Has America Run Out of Workers to Fill Its Open Jobs?

A new report foreshadows higher wages to get and keep qualified employees—and maybe an interest rate hike.

Has the U.S. Run Out of Workers?

Wednesday's report on the monthly Job Openings and Labor Turnover Survey (JOLTS) has intensified concerns among some economists that the U.S. economy is running out of people who want jobs and are qualified to fill existing openings. 

The number of openings rose to 5.8 million in April, from 5.7 million in March, according to the Bureau of Labor Statistics. That number is tied with July's results for the highest number of openings since the recovery began. Hires, meanwhile, fell to 5.1 million, from 5.3 million, over the same period.

That "suggests that firms may be having difficulty in finding qualified employees in a tightening job market," Drew Matus, an economist at UBS Securities LLC, wrote on Wednesday. The headline on his analysis was "Has The Well Run Dry?"

Even before the latest report, analysts were fretting that Friday's data on weak job growth was a sign that companies couldn't fill openings. The economy added just 38,000 jobs in May. The unemployment rate fell to 4.7 percent, but only because the labor force shrank. Wages rose 2.5 percent over the past year, which isn't rapid but does indicate that companies are starting to compete for hard-to-get workers.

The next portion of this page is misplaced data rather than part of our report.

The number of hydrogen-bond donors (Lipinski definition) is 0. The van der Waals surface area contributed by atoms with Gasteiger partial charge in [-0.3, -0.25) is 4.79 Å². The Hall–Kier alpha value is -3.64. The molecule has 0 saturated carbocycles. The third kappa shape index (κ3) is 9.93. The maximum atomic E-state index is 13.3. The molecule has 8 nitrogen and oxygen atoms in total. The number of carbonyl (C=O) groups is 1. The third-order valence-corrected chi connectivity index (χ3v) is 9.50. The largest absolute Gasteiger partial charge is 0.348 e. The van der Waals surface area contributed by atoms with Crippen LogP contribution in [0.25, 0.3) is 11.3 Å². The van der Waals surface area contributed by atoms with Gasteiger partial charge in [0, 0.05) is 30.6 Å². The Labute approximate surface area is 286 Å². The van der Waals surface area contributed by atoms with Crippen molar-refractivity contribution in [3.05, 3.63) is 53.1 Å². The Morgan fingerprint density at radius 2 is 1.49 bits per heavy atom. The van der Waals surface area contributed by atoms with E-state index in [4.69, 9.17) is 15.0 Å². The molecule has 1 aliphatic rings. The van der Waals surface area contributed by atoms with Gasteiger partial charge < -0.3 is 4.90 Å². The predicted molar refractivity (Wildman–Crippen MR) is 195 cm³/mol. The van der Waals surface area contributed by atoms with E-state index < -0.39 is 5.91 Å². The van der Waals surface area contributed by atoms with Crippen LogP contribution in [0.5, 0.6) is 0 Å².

"All the ancillary data supports the idea that labor is becoming scarcer," wrote Charles Lieberman, chief investment officer at Advisors Capital Management LLC.

It's common for jobs to become hard to fill when the economy is growing rapidly. What's worrisome is that growth hasn't been particularly strong. Gross domestic product grew just 2 percent in the year ending March 31. And lots of people are still on the sidelines: The number working part-time because they can't get full-time jobs jumped by half a million in May, to 6.4 million, while 1.9 million had been searching but remained unemployed for more than half a year.

This presents a dilemma for the Federal Reserve, whose Federal Open Market Committee is meeting on June 14-15 to discuss interest rates. If the economy really is running out of ready and willing workers, then there's a risk that employers will start to give out big wage increases to recruit and keep them, raising prices to cover the bill. To stop inflation from spiraling upward, the Fed would need to crank up interest rates in order to cool off economic growth and keep labor demand in check. 

But it's also possible that there remains a lot of room for employment to increase without inflationary bottlenecks. People may return to the labor force if demand is strong enough: Friday's disappointing jobs report may indicate weak demand for labor, rather than weak supply. If that's the case, the Fed should keep interest rates low to stimulate more demand. The JOLTS data on job openings may also be less jolting than it appears. Matus, of UBS, wrote that "there is some reason to question that rise in job openings." He noted that the number of online help-wanted ads has fallen steadily after peaking in the second quarter of 2015.

Fed Chair Janet Yellen, in a speech in Philadelphia on Monday, indicated that the FOMC is in no hurry to put through another increase in the federal funds rate. She said the U.S. economy was making progress but made no mention as to when the Fed might raise again, which analysts took as a signal that the FOMC won't raise rates next week.

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